LONDON — Prime Minister John Major's government was the target of withering criticism from friend and foe alike Thursday as Britons were confronted with further devastating economic news.
Former Conservative Prime Minister Edward Heath declared Britain to be in a "very considerable" crisis.
Amid warnings that Britain is on the brink of a full-scale depression, figures were released Thursday that put unemployment at close to 3 million. The jobless rolls jumped by 32,200 last month, bringing the national level of those out of work to 10.1%, the highest in five years.
Furor raged too over rail fare increases for British Rail's notoriously bad service. Nick Harvey, a Liberal Democrat member of Parliament, denounced the increases as "The Great Train Robbery 2," a reference to a legendary heist in the 1960s.
And the argument over drastic cuts in the coal industry continued as miners called for a strike vote and accused the government of "wrecking" the industry.
Industrialists, church leaders, Conservative members of Parliament and opposition politicians deplored the government's "unbelievable" decision to close down more than half of the country's remaining coal mines, throwing 30,000 miners out of work and threatening the existence of whole communities.
It was disclosed Thursday that the decision was never discussed by the full Cabinet.
Former Conservative Defense Minister Tom King said there is "an urgent need" to explain the decision, and Conservative member of Parliament Winston Churchill, grandson of Britain's wartime leader, said that Major could face open rebellion in the Parliament when it reconvenes Monday.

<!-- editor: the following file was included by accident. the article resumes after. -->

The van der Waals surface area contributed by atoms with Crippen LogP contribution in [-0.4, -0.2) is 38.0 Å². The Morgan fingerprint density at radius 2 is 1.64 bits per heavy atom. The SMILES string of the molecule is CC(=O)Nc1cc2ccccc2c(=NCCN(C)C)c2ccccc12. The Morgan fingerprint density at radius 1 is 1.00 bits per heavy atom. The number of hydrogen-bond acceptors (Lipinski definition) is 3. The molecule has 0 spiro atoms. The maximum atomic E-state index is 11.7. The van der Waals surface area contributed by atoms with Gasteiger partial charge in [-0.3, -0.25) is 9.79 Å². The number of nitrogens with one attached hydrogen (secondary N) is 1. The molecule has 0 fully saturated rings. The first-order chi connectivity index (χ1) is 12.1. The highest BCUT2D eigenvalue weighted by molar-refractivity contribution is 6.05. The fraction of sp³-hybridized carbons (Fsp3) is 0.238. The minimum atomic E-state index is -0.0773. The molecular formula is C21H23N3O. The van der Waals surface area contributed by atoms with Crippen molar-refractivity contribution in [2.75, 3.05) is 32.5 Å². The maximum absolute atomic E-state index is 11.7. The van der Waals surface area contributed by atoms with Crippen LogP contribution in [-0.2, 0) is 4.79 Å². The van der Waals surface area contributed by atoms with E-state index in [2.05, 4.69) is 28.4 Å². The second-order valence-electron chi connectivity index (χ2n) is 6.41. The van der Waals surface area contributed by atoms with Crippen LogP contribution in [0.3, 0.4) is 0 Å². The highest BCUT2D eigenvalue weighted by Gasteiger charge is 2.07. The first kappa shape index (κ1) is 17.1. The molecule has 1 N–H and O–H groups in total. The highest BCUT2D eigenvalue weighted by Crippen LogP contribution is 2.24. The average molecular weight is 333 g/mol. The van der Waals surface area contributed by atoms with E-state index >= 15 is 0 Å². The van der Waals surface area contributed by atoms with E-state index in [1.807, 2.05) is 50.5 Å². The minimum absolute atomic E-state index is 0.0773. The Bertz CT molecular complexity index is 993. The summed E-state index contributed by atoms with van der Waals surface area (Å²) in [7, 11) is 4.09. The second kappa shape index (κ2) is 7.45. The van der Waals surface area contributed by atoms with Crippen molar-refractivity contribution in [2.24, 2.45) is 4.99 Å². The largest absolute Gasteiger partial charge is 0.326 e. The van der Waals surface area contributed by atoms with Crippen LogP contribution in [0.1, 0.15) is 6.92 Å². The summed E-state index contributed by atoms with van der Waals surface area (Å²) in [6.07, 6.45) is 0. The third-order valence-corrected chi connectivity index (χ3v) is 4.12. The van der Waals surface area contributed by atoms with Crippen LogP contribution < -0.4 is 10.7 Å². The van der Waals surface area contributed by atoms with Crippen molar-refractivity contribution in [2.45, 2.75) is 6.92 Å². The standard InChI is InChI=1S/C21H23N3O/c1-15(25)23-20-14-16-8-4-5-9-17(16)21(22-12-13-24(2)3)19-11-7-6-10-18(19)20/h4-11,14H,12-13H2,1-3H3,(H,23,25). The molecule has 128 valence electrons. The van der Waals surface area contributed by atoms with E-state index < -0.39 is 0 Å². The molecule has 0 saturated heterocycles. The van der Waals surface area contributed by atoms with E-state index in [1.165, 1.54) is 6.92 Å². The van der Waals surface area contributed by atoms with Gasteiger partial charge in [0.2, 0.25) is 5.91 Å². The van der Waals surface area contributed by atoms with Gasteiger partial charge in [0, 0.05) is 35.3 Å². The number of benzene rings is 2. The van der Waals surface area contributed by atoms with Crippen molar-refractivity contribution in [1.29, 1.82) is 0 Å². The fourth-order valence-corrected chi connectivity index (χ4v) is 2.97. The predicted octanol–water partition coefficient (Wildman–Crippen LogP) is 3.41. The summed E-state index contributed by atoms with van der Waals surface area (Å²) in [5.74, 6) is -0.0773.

"It is nothing short of criminal to deny these people the opportunity to keep their jobs," Churchill said.
His parliamentary colleague, Tory stalwart Elizabeth Peacock, summed up discontent among the party's rank and file when she called the coal decision "quite outrageous" and insisted that "the government has got to get its act together."
The Cabinet met for two hours Thursday before the prime minister left for Birmingham, where he will chair an emergency meeting of the European Community today. The EC summit, hastily called last month when turmoil in the world currency markets left the pound and the Italian lira severely battered, is increasingly being viewed as a disappointing exercise.